I was so excited when Xerox and their small business blog reached out to me via Twitter to find out a little bit more about how I personally manage healthy a busy business schedule and eating right. I still learn more each day, but I definitely have most of this healthy (on a budget) stuff down.


You’ve been in a zone the entire morning, efficiently plugging away at your to-do list at work. Around 12:30, some fatigue sets in and your stomach starts grumbling. It’s time for a break.

A really quick break. For many employees, increasing demands in the office have resulted in their lunch hour dwindling to a lunch quarter-hour. A recent poll found that half of workers take just 15 minutes to eat during the workday. That often means running to a fast-food joint or grabbing a sandwich and chips from a nearby deli.

The result: A super-sized toll on your body and wallet.

“When you’re eating out, it’s easy to make worse choices instead of better choices, — if those choices even exist,” says fitness guru Daffnee Cohen. “A lot of times it’s just very unhealthy food, and it gets expensive really quickly.”

Real Business asked Cohen for tips on how to create a game plan for eating well at work. Get in this routine and you could save $2,500 a year.

1. Change Your Mindset. We often get so caught up in our busy lifestyles that healthy eating gets pushed way down on the priority list. The first step is make a point to focus on your diet. “That means planning — having the healthy food in your house, whether it’s already prepared ahead of time or having the ingredients to make breakfast and lunch,” says Cohen. “It’s really about getting in a state where you’re allocating time to planning your meals.”

2. Go Green. We all know about the old healthy standby: The salad. But many of us cringe at the thought of eating romaine lettuce with chicken breast on top every day. It doesn’t have to be that way, says Cohen. She recommends using arugula or spinach, and then adding ingredients that aren’t in common salads, like garbanzo beans, beets, olives, sunflower seeds, and nuts. You can also vary your protein with a chopped turkey burger or salmon in addition to chicken breast.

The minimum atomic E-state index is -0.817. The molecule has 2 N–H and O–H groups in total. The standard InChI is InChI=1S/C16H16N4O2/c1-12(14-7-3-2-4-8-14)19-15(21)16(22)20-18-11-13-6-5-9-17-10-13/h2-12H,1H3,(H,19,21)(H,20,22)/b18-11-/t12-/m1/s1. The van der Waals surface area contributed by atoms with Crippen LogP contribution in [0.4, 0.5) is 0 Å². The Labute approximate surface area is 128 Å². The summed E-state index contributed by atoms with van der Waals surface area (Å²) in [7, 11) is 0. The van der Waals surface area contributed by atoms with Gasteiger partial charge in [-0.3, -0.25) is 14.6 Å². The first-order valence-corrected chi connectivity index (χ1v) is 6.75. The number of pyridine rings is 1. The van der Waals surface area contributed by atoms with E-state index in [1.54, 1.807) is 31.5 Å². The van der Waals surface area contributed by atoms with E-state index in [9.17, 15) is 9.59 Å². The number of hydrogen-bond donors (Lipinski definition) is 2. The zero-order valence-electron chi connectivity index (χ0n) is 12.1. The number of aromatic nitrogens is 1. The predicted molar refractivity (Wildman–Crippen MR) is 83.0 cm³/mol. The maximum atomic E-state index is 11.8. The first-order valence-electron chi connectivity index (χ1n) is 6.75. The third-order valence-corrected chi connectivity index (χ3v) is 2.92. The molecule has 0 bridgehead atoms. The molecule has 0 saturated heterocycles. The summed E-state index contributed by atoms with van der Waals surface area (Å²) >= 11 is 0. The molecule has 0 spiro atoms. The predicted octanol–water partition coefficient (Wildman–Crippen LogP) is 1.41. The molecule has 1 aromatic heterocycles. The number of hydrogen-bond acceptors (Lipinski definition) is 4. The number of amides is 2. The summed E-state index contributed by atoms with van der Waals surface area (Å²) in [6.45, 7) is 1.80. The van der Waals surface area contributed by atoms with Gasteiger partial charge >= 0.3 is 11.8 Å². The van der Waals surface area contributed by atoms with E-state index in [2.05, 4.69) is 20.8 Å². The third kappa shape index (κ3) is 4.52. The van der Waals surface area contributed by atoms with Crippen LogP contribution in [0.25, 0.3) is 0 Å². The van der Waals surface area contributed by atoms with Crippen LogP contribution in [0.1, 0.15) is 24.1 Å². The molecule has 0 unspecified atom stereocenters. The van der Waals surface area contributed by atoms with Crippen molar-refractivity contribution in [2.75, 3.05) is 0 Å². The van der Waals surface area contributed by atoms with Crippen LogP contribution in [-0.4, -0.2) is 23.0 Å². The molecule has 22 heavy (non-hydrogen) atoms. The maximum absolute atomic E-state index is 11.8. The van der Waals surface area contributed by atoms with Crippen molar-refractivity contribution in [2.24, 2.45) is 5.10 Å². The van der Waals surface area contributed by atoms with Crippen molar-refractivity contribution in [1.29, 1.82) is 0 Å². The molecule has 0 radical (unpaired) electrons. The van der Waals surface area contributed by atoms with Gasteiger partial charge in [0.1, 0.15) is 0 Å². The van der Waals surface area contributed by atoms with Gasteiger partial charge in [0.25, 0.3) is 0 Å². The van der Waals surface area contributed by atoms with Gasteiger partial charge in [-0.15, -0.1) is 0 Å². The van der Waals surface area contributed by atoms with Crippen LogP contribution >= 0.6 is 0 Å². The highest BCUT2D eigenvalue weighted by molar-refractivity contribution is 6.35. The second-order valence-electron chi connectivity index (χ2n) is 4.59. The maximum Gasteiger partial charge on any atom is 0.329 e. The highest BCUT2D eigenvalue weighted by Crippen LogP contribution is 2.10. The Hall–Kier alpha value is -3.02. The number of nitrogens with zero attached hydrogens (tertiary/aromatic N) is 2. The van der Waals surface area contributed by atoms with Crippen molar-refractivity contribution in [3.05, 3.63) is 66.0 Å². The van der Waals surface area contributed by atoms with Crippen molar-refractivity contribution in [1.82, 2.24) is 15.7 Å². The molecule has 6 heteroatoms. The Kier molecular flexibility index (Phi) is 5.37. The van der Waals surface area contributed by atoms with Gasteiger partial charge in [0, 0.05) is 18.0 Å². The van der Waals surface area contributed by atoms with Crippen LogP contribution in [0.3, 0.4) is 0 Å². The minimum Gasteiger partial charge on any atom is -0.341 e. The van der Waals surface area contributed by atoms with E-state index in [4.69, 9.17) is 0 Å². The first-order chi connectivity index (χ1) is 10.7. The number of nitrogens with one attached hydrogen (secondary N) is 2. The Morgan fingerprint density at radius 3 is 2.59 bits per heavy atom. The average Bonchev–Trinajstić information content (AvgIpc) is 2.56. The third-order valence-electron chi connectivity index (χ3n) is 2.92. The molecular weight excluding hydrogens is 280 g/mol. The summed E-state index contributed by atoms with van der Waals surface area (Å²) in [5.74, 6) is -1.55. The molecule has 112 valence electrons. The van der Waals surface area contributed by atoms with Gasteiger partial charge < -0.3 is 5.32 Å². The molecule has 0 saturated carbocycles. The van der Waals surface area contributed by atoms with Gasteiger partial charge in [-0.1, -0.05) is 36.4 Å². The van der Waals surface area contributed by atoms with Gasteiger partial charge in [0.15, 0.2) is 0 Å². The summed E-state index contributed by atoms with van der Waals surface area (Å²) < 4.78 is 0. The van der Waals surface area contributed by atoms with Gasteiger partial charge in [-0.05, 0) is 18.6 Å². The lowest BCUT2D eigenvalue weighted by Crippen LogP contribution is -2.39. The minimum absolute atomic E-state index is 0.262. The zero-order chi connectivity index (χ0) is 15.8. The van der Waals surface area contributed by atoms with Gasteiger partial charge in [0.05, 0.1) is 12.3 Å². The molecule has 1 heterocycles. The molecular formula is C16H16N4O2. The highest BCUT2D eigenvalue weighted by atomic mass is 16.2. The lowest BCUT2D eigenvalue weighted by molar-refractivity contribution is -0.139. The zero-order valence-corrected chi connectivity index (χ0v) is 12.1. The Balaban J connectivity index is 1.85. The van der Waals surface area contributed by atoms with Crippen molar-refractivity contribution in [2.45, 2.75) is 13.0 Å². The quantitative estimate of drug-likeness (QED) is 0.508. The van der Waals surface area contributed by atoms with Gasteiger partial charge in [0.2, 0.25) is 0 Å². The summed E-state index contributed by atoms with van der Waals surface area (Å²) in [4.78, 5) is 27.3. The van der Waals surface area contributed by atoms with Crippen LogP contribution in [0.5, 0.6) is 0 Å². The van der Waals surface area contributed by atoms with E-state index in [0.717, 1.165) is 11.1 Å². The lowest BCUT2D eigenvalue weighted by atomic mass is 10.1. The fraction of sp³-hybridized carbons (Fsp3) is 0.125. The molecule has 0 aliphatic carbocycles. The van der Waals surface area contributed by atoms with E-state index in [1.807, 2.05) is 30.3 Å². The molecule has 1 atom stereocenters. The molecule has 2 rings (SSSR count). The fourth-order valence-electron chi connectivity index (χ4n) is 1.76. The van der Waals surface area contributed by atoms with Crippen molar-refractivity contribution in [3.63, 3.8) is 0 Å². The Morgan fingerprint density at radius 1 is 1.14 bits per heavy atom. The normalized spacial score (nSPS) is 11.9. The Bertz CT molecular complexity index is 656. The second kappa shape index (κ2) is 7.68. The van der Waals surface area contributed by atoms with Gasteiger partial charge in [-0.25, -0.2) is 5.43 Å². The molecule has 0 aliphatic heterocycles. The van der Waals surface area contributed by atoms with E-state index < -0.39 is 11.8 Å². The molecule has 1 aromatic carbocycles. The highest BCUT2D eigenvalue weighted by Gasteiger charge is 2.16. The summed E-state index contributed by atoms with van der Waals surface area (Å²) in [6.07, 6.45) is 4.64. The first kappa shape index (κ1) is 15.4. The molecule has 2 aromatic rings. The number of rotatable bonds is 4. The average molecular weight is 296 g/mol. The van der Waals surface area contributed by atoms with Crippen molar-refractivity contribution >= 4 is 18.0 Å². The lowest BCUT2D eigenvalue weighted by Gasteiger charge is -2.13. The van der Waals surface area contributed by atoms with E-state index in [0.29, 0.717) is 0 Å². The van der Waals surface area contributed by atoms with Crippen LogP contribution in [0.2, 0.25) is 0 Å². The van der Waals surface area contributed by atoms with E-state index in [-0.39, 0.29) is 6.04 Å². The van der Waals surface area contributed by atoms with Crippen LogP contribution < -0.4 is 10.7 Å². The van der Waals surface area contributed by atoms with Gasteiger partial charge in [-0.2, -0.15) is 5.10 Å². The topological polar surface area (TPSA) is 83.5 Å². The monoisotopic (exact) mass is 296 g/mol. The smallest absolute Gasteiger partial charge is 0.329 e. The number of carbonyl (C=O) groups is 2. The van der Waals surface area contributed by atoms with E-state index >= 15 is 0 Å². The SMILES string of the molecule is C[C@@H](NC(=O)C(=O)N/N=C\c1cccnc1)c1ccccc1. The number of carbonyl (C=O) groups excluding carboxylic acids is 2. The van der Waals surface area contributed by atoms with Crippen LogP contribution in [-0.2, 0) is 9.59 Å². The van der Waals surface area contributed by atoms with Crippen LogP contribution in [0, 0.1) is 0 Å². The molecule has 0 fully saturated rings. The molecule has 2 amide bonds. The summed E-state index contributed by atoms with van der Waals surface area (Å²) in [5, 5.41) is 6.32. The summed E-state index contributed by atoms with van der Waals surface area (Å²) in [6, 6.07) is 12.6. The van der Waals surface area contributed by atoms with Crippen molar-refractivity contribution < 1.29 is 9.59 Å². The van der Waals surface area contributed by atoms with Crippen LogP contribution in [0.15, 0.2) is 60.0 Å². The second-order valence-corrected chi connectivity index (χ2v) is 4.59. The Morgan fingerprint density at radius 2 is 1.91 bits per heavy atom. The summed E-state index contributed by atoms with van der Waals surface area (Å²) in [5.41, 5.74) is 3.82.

The one thing to watch out for is salad dressing. “Ninety-nine percent of dressings are not good for you,” says Cohen. “They have a lot of preservatives and a ton of sugar and high fructose corn syrup.”

The good news is, it’s really easy to make your own healthy dressing. Top your salad with a little olive oil or half a lemon and some mustard or balsamic vinegar. You can also add ground pepper, dill, rosemary or thyme. “It’s a fun form of creativity,” says Cohen. “Once you start doing it, you’ll get more motivated.”

3. Enjoy a Sunday Cookout. It’s a good idea to prepare your meals in advance of your workweek, because once Monday hits, the office can drain your energy and time. Cohen recommends putting aside 45-60 minutes on Sunday evening to prepare a couple of vegetable and meat dishes, a pot of brown rice or quinoa, and a big bowl of soup. Don’t make them one by one — start cooking the grain, and then work on the other dishes while that’s on the stove.

After that, you’ll be set for a few days. Mix and match those foods throughout the week, and then change your menu the following Sunday so you won’t get bored.

4. Invest in Tupperware. “It’s a godsend when it comes to bringing food to work and eating on the go,” says Cohen.

After a grocery run, take a few minutes to chop up produce and meats and keep them in plastic containers. That way, you won’t have to spend time doing that when preparing your meals. “It’s just a matter of taking out five containers, picking out a little bit of each, and then you have your lunch complete already,” says Cohen. “If you do it all beforehand, it’s a super, super time-saver.”

5. Taste Success. Be patient — it may take a few weeks to get into a groove. But it will happen, and you’ll save money, be healthier, and also be more productive in the office.

“If people would substitute their unhealthy foods with these options for a few days in a row, they would notice that they won’t get that 2:30pm ‘I’m exhausted and I need a nap’ feeling,” says Cohen. “When you’re hungry in the middle of your workday, you need food that’s going to revitalize you, not bring you down and make you tired.”

You can read this on Real Business as well!

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